CHIANG RAI — Along a muddy mountain path not far from the entrance to a flooded cave where 12 young members of a Thai soccer team have been missing for four days is a shrine to a mythical princess whose spirit is said to inhabit the caverns below.
A steady stream of visitors come to kneel down, light candles and incense and pray in front of a statue of a young woman wearing a pink traditional outfit, surrounded by flowers and other offerings.
For days, the wish has been a simple one: Please let our boys come home.
The youngsters aged 11-16 have been missing since their 25-year-old coach took them to the sprawling cave on Saturday after a practice match. Rescuers led by elite navy divers have been frustrated by incessant rain and flooding that has slowed their search of the kilometers-long underground complex.
The statute is of Jao Mae Nang Non — which roughly translates as the reclining goddess — and her name is shared with the cave, Tham Luang Nang Non, as well as the surrounding mountain, Doi Nang Non.
Her legend, and in turn how her spirit came to linger in the cave in Chiang Rai province’s far northern Mae Sai district near Myanmar, is similar to dozens of other tales across a country whose belief system and folklore are heavily influenced by Brahmin, Buddhist and animist traditions.
It also speaks to the spiritual and mythical significance that caves hold in the Southeast Asian nation, where the ordeal of the young soccer players has spawned an outpouring of media coverage of ghost stories and supernatural explanations for the incident.
The legend goes that in ancient times a beautiful princess fell in love with a stable boy and became pregnant. Knowing their love was forbidden, they fled and eventually settled in the cave to rest. When the stable boy went out in search of food, he was caught by the princess’ father’s army and killed.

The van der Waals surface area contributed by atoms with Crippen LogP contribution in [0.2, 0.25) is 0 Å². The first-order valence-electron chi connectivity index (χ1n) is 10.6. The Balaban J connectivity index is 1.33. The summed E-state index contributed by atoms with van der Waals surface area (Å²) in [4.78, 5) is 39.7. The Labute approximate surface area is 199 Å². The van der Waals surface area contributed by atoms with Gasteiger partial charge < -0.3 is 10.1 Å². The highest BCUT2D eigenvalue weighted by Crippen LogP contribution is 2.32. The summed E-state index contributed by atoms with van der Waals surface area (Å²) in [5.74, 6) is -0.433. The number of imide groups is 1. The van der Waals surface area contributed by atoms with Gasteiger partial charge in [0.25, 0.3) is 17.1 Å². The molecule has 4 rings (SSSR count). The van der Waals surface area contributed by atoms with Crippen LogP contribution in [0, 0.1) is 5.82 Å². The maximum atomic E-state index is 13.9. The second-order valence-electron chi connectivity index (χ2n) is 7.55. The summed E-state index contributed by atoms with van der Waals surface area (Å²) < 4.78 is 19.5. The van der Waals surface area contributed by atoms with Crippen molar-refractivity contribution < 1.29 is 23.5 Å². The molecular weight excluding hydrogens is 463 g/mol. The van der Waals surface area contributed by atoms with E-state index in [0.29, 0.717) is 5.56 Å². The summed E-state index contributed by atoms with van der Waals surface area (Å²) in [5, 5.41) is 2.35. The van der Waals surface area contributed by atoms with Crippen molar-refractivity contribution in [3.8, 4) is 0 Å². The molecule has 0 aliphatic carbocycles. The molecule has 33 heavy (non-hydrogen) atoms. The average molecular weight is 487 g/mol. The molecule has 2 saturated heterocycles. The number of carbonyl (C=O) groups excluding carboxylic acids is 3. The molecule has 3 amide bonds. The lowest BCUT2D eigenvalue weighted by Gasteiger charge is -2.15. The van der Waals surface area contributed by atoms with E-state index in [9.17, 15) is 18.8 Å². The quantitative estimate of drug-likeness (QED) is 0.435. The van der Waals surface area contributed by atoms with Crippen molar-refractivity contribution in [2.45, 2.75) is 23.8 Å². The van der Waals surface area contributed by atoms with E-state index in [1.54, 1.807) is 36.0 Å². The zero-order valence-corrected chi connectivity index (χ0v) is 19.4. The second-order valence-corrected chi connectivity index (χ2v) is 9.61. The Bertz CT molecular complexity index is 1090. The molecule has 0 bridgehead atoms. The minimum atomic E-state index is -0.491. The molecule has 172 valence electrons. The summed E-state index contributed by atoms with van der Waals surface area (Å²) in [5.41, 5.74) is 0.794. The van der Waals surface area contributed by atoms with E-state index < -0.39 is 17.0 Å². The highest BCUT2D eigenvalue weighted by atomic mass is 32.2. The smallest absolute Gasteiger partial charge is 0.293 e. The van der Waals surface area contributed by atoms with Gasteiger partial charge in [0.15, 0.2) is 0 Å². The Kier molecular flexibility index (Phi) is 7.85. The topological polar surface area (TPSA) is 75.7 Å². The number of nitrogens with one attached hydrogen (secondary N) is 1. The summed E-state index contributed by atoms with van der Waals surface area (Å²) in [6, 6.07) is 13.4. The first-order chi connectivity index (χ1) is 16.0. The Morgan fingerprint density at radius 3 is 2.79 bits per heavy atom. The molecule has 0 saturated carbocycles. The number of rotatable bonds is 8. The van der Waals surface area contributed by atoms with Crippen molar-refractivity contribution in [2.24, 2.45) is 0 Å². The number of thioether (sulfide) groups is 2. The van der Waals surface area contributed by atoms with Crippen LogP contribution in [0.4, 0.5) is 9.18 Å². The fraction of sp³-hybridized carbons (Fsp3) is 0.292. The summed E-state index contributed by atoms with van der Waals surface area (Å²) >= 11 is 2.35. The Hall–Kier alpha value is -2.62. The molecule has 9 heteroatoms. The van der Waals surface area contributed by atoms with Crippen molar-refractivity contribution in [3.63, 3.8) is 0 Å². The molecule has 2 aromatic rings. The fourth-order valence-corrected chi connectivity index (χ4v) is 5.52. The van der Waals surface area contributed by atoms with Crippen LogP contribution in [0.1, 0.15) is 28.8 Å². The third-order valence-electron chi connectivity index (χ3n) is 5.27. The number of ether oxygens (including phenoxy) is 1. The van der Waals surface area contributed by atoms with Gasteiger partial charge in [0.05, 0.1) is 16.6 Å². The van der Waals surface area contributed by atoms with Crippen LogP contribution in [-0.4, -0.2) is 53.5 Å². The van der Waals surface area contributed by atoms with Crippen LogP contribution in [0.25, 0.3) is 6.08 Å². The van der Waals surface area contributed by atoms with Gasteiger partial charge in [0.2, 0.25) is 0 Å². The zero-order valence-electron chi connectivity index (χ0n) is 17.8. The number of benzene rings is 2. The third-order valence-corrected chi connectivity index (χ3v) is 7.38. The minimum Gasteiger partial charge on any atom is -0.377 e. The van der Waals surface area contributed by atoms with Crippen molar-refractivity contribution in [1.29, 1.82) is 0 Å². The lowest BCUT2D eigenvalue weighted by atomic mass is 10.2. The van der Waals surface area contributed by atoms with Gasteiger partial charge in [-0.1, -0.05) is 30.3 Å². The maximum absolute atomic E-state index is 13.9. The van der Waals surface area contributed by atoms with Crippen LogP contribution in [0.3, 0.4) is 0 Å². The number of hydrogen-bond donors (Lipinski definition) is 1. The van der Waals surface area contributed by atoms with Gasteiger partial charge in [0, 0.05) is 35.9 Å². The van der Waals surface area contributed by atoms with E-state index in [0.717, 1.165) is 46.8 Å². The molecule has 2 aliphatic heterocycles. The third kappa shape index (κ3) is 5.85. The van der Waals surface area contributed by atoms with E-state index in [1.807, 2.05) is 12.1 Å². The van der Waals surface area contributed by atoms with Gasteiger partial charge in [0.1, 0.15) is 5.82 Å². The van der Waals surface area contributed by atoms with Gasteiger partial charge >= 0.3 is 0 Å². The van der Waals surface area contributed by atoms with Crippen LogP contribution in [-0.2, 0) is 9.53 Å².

Distraught, the princess stabbed herself and bled to death in the cave.
The legend says it is her blood that became the water that flows through the cave, while her body is the surrounding mountains, said to look like a sleeping woman.
Runchanok Nganjit, a student and native of Mae Sai, said she has heard the story of the princess since she was a child and that local residents believe her spirit now guards the cave.
“We all believe that all places have guardian spirits, places like mountains, caves and houses,” she said. “We may not see them, but they can see us so we need to respect them when we go into their places.”
She said she believes the princess’ spirit is playing a role in the disappearance of the boys but she isn’t sure how.
Caves throughout Thailand have shrines, many of them Buddhist, and often bear stories about the Buddha’s travels in the region and how he pacified fearsome giants or spirits, said Andrew Alan Johnson, an anthropology professor at Princeton University and author of “Ghosts of the New City,” about development and tradition in northern Thailand.
In the myths of the northern region, there is a link between danger and caves and the idea that these dangerous female spirits, or Jao Mae, can also help humans who can appeal to them, he said.
“The Jao Mae of caves seem to suggest something constant about caves in the human imagination,” he said. “Here are spirits who stand at the bridge between life and death — indeed, if we think of women as those figures that are able to bring life into the world, it’s unsurprising that these spirits are for the most part female — dwelling in these liminal spaces. They are places of danger, but also of possibility.”
Edoardo Siani, a cultural anthropologist at Kyoto University who specializes in Buddhism and power in contemporary Thai society, said caves in Thailand are thought to hold a special kind of power that those who enter can accumulate.
He said this is why ascetic religious practitioners like monks and hermits sometimes go to meditate in caves. It’s also the genesis for the shrines and offerings.
“The reason why you find offerings and even shrines built inside caves throughout Thailand is that people try to appease the spirits or the gods that may inhabit the caves, and who have already domesticated that power,” he said.
As for the tale of the reclining goddess, “because she has killed herself in it, she has indeed become part of that otherworld, and, very much like the cave itself, she has become simultaneously attractive and scary,” he said.
On Wednesday afternoon, as the rain poured around them, Naruemon Saowake and her friends made their way to the Jao Mae Nang Non shrine with an offering that included soda, boiled eggs, fruit and desserts.
“I don’t know what upset her. But we will make an offering to please her,” she said. “I hope she will be kind and let the boys come home.”
Story: Tassanee Vejpongsa and Keweewit Kaewjinda